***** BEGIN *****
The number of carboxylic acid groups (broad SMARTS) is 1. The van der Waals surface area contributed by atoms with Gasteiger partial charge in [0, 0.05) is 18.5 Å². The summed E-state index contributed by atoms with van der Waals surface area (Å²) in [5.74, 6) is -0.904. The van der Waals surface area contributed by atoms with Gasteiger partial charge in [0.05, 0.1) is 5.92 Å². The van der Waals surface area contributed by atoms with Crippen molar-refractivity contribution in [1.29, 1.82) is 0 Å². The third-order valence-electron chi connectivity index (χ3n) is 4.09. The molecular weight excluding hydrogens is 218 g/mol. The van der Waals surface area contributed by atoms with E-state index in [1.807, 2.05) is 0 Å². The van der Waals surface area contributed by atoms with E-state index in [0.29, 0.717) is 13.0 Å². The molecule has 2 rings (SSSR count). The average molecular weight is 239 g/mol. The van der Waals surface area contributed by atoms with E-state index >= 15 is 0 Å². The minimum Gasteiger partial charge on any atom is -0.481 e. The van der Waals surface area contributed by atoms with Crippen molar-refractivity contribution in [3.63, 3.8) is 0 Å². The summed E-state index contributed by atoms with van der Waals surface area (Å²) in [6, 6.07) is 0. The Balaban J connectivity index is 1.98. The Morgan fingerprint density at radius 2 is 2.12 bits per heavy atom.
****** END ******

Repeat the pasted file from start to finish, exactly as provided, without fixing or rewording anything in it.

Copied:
The number of carboxylic acid groups (broad SMARTS) is 1. The van der Waals surface area contributed by atoms with Gasteiger partial charge in [0, 0.05) is 18.5 Å². The summed E-state index contributed by atoms with van der Waals surface area (Å²) in [5.74, 6) is -0.904. The van der Waals surface area contributed by atoms with Gasteiger partial charge in [0.05, 0.1) is 5.92 Å². The van der Waals surface area contributed by atoms with Crippen molar-refractivity contribution in [1.29, 1.82) is 0 Å². The third-order valence-electron chi connectivity index (χ3n) is 4.09. The molecular weight excluding hydrogens is 218 g/mol. The van der Waals surface area contributed by atoms with E-state index in [1.807, 2.05) is 0 Å². The van der Waals surface area contributed by atoms with E-state index in [0.29, 0.717) is 13.0 Å². The molecule has 2 rings (SSSR count). The average molecular weight is 239 g/mol. The van der Waals surface area contributed by atoms with E-state index >= 15 is 0 Å². The minimum Gasteiger partial charge on any atom is -0.481 e. The van der Waals surface area contributed by atoms with Crippen molar-refractivity contribution in [3.63, 3.8) is 0 Å². The summed E-state index contributed by atoms with van der Waals surface area (Å²) in [6, 6.07) is 0. The Balaban J connectivity index is 1.98. The Morgan fingerprint density at radius 2 is 2.12 bits per heavy atom.